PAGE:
The attached file contains images of polished samples of the 3-D carbon/carbon sidewall material supplied by Hytec to GSFC. Polishing and
photography was done by Debbie Thomas (GSFC Materials Branch) under the direction of Brad Parker (GSFC Materials Branch). The supplied material was
a full-thickness end piece (about 1” x 2” x 0.47”) cut from a flight plate. In the images the entire thickness can be seen. Due to the limited size of
the supplied sample, no mechanical tests could be performed on the material. The images clearly show a layered structure, with fiber reinforcement primarily in plane. Sections were cut at different angles to reveal fiber orientation. From these sections, it appears that the fibers are semi-randomly dispersed in plane. In addition, the images show large resin pockets (light gray areas) as expected. They also show voids not filled by the resin. An estimate of void content was made using an optical imaging technique, which gave the void content as a percentage of image cross-section area. Figures 1, 2, 3 and 4 had 1.3%, 4.6%, 0.2% and 3.8% voids per cross section, respectively. In the sections with the higher voids, the voids are visible to the naked eye.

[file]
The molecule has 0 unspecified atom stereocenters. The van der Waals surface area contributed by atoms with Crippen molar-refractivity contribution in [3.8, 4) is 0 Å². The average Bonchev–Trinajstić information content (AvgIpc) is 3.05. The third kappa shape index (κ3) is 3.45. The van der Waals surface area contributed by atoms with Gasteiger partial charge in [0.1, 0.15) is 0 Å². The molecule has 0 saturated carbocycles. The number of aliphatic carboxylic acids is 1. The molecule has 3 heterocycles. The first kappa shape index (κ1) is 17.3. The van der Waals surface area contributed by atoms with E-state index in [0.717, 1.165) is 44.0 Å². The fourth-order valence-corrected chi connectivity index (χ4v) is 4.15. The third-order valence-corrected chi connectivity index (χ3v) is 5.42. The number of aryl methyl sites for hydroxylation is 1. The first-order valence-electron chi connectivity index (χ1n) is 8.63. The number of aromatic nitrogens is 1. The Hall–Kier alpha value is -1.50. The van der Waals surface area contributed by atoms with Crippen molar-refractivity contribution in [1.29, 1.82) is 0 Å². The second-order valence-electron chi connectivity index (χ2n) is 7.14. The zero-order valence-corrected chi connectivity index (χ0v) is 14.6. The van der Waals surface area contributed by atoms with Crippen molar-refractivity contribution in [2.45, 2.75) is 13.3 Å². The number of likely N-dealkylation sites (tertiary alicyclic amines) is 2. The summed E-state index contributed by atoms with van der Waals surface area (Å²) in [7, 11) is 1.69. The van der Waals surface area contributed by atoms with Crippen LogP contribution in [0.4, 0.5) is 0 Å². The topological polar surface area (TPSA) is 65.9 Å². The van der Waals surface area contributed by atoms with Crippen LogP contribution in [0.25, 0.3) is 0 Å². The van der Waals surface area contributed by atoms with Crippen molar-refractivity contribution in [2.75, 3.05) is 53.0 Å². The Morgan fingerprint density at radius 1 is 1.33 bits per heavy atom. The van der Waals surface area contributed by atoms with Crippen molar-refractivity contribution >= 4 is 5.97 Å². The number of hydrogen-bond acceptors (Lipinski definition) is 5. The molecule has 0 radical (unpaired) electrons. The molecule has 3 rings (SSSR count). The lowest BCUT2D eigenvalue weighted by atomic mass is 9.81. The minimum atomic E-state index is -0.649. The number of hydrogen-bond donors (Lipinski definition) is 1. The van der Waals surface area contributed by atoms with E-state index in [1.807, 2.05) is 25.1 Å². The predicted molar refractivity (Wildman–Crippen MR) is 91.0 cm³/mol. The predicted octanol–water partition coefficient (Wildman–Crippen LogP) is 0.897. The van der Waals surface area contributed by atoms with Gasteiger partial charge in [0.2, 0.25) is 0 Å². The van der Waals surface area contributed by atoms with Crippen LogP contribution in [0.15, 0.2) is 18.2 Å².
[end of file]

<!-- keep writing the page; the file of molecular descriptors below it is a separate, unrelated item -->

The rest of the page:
My conclusion is that the resin impregnation was not only ineffective in filling the voids, but was also inconsistent in filling the voids in the plate from point to point and from top to bottom. A consequence of variability in voids is variability in panel strength, most notably in the interlaminar tension and peel strengths that affect attachment integrity. Based on the observed void variability, it is imperative that all the design allowables be statistically based. For valid allowables, the number of test samples should be large and taken from enough different places in the plate to reflect material variability effects.